Gonorrhea is also curable, but not a particularly pleasant experience. You would have to sleep with about 180 partners unprotected to have a 50% chance of catching it. So you’d either have to be a legendary swordsman in the trouser department, or on the game.
It is totally protected by using the simple method of slipping on a rubber condom. Unlike chlamydia, gonorrhea can be transferred by pretty much any orifice, including the mouth.
Symptoms are similar to her smaller sister, chlamydia. Burning urination and balls that pound and pound like the ringing bells of death. And to top it all off, a gross puss-like fluid drips languidly from your infected urethra.
Treatment is usually just a simple course of antibiotics, but recently, antibiotic-resistant strains have been doing the rounds and medical professionals are deeply concerned about a super-gonorrhea becoming a serious issue in the near future. This super-gonorrhea has been a popular news story in our fear-harboring media of late.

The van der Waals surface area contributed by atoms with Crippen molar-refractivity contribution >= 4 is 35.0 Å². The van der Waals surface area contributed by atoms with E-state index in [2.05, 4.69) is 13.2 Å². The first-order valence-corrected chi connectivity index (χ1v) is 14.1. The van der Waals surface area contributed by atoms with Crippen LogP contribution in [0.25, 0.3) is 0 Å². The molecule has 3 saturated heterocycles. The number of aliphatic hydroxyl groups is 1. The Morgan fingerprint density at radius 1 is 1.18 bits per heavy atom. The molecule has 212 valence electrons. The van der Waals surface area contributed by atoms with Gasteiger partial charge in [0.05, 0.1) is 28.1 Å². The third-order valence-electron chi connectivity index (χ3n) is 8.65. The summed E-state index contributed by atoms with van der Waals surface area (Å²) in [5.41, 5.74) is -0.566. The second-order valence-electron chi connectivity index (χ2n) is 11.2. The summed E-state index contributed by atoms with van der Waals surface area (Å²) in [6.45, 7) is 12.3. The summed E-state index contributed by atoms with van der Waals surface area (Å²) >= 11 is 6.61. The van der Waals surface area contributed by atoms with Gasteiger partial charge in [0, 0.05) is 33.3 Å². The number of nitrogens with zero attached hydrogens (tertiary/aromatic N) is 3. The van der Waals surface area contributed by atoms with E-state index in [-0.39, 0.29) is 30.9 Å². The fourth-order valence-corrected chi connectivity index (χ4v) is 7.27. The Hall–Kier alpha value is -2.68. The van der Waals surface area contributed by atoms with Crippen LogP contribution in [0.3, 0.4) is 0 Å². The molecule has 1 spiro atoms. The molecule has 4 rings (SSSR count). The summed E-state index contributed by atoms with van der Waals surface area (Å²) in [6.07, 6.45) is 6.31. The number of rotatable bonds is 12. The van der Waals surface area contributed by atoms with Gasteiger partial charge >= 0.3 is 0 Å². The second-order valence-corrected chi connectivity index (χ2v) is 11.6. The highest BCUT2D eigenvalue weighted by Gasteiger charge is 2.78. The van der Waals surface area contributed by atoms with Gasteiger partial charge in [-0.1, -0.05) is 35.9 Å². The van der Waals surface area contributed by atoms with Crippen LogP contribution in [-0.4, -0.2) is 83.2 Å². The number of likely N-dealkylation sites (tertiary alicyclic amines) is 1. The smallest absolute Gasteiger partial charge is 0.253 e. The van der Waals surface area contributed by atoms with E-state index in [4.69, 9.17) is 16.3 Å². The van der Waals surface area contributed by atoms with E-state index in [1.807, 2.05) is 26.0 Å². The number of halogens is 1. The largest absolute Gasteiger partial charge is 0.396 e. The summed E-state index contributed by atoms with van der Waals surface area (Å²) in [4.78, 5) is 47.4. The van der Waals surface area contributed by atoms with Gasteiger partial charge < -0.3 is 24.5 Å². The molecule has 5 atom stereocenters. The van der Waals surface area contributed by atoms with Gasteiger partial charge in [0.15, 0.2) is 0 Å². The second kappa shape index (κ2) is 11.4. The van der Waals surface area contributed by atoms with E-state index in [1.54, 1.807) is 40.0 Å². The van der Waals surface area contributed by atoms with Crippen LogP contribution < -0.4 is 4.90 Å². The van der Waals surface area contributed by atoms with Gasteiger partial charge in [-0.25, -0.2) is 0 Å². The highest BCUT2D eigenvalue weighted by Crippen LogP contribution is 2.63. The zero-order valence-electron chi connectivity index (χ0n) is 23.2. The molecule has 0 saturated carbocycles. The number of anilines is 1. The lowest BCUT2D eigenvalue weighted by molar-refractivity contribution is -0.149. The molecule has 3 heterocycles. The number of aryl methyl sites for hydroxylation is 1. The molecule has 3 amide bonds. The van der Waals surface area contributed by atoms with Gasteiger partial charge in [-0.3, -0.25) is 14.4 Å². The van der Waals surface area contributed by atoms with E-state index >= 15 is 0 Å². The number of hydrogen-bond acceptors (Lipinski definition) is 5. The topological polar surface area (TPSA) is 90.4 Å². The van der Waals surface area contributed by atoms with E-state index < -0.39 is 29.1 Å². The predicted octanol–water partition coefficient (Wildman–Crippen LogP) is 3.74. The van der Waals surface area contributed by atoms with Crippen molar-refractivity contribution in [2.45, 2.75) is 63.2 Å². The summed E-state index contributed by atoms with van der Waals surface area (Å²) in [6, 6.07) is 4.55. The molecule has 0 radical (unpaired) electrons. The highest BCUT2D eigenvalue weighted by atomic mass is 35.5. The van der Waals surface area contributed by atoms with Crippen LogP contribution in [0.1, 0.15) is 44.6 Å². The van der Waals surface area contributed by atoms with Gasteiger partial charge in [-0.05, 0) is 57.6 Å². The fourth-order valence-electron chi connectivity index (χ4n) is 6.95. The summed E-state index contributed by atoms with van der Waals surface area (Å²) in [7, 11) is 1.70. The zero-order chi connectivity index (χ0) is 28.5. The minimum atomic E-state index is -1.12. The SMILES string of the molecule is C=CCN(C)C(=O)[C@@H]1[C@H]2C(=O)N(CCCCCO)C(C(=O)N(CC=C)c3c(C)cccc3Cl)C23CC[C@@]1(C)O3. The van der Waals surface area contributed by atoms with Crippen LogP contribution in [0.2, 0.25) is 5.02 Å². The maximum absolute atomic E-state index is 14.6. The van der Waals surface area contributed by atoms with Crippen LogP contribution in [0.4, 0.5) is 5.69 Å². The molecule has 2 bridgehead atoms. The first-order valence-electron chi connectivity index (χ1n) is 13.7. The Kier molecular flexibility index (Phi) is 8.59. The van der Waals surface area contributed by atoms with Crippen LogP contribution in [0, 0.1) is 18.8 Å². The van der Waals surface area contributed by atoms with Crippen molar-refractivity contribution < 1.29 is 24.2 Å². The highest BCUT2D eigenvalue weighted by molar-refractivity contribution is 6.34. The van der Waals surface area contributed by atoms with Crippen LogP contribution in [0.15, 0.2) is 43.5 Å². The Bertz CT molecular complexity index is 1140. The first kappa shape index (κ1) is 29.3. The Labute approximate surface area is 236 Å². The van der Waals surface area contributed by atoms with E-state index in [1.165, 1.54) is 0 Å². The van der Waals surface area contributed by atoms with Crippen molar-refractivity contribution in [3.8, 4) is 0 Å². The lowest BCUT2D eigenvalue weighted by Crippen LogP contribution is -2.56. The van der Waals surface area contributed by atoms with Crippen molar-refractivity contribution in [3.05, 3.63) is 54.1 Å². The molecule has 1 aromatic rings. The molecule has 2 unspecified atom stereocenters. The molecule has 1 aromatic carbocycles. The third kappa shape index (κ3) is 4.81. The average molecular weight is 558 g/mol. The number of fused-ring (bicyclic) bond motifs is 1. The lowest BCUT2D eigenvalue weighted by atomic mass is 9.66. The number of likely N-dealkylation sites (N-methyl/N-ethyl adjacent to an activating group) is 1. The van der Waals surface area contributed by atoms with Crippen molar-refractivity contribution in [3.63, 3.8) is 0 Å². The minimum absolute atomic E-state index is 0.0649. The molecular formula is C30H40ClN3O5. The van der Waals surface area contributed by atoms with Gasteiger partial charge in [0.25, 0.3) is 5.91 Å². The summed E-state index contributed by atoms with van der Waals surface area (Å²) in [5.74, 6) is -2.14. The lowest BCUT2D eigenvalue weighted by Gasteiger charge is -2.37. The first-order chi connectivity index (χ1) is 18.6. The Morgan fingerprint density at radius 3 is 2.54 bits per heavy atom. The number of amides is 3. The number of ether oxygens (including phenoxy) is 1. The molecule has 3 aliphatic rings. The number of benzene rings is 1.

Syphilis was a real problem in the days before antibiotics. The big S didn’t discriminate. You could be a pirate, a poet, a philosopher, or the president, and still be syphilitic. Nowadays, it is perfectly treatable in the early stages with a large shot of antibiotics.
Symptoms consist in the early stages of a blister that appears, and then disappears, and then appears again. This mysterious Houdini-like cyst is followed by itchy palms and feet. This second stage can last years before the third deadly stage kicks in. From then on, you’re pretty much toast.
Stage 3 syphilis kicks in, and your internal organs are eaten away, motor functions are lost, and you will probably go insane, wandering the streets in somebody else’s clothes and talking to buildings.